[dropcap]E[/dropcap]very year the Naismith Award is awarded to the best men’s and women’s college basketball player that season and is considered the greatest individual honor a college basketball player can earn. We had a chance to get some time with Clark Kellogg today to chat about a few things, specifically about the Naismith Award candidates which were recently announced; they are Michigan sophomore Trey Burke, Creighton junior Doug McDermott, Indiana junior Victor Oladipo and Georgetown sophomore Otto Porter Jr.

Q – Is this a down year for March Madness or a very special year given the surprises such as FGCU and La Salle?

Clark – The gap has closed across the country for perennial powerhouse teams and those teams that are not from power conferences. I actually enjoy the surprises and the unexpected; it is part of what makes it so special and captivating.

Q – What are the most important traits you look for in a Naismith candidate?

Clark – Consistency of excellent production. After that I look for two-way performance (offense and defense), and finally the differentiator would be “Moments of Magnitude,” which are significant moments in big games that impact the game. For that reason, my vote went to Victor Oladipo.

Q – Do you think any of the four players nominated will have successful NBA careers?

Clark – I think all are going to be really good NBA players. But it is hard with college players, except with the exception of a few, to really tell who will stand out. But I think each of these four players are going to be contributing NBA players and one or two could emerge as being All-Star caliber.

Q – Does Jim Nance rehearse his final “catch phrase” after the final buzzer of the final, or are you hearing it for the first time when we are?

Clark – You mean, does he practice his ad-libs?  I think he does a little bit of it, but most of it is spontaneous. He does give it some thought. He is such a clever word-smith and really fun guy to hang around. He will throw some of them out as trial balloons in our meetings and get a read on how they go over. And on occasion he will come up with some that he never reveals until the right moment. ‘Rehearsing them’ might be a bit too strong of a descriptor. But I know he gives them thought and what he comes up with are usually pretty fitting and appropriate.

Q – What do you think of the Tournament the way it stands now with in terms of number of teams?

Clark – I think we are at a really good number, adding the additional three and keeping the first four. I still think it is very special to earn the right to play in the tournament. I really like where we are at this point, a really good spot and don’t anticipate any expansion in the near future.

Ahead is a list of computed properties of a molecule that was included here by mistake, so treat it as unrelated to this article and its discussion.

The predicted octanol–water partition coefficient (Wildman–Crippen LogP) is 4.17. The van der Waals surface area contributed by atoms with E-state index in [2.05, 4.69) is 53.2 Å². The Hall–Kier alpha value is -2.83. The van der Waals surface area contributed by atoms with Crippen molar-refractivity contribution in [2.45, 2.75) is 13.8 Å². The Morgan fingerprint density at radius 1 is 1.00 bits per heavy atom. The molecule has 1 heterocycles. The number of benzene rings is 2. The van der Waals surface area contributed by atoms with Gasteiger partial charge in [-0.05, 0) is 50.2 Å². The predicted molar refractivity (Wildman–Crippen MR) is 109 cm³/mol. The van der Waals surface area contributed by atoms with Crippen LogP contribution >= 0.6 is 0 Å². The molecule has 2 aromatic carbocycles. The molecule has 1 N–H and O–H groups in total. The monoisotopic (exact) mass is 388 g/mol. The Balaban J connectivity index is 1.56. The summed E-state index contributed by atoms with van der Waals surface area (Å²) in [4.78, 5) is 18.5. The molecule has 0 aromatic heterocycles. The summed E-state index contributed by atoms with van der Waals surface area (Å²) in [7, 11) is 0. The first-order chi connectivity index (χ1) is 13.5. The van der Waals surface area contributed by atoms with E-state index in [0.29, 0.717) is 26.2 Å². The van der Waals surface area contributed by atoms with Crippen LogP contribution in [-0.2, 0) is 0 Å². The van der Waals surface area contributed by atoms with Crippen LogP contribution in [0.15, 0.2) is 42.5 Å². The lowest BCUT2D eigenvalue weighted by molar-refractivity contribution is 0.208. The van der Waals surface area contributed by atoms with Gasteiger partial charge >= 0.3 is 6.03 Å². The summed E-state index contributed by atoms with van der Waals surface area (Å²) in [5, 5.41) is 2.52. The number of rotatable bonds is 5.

Q – How is this year’s draft class as a whole in your opinion? Is it strong or weak?

Clark – I would say that, on a whole, I’d agree that this draft class doesn’t have the same kind of punch and star power that some others have had in the past. But you look back at a number of drafts and there are always surprises. Looking for the player of the year can give you some indication; there is currently no clear cut player of the year candidate. There are a number of outstanding candidates but none of them have really distanced themselves from the others…  Not a lot of franchise guys out there.

Q – What do you think has been the biggest upset of the Tournament this year?

Clark – I would say FGCU over the #2 seed Georgetown, I wasn’t terribly shocked because I thought FGCU was a dangerous team. I think secondarily would be Wichita State taking out Gonzaga.

Q – What are your picks or who do you think are favorites?

Clark – Louisville is solid at both ends off the floor, they have the experience, they defend at a high level, offensively they find ways to make baskets from the perimeter, and find ways to score. Louisville would be the favorite in the eyes of most. IU is also very capable of putting together some pretty powerful performances. And then after that you have Duke, Miami, Kansas, and Michigan… Not ignoring the question, but when you get to the Sweet Sixteen all of these teams have pretty solid chances of winning the tournament.

Q – What was the best tournament team you’ve ever seen since you’ve been calling the tournament?

Clark – In terms of my time as a broadcaster at CBS I would say the most dominant teams would be the 1996 Kentucky team and the 2009 North Carolina team.

You can find Kellogg calling games on CBS for the rest of the NCAA Men’s Tournament with his co-analyst Jim Nance. The winner of the Naismith Award will be presented by AT&T on April 7 in Atlanta.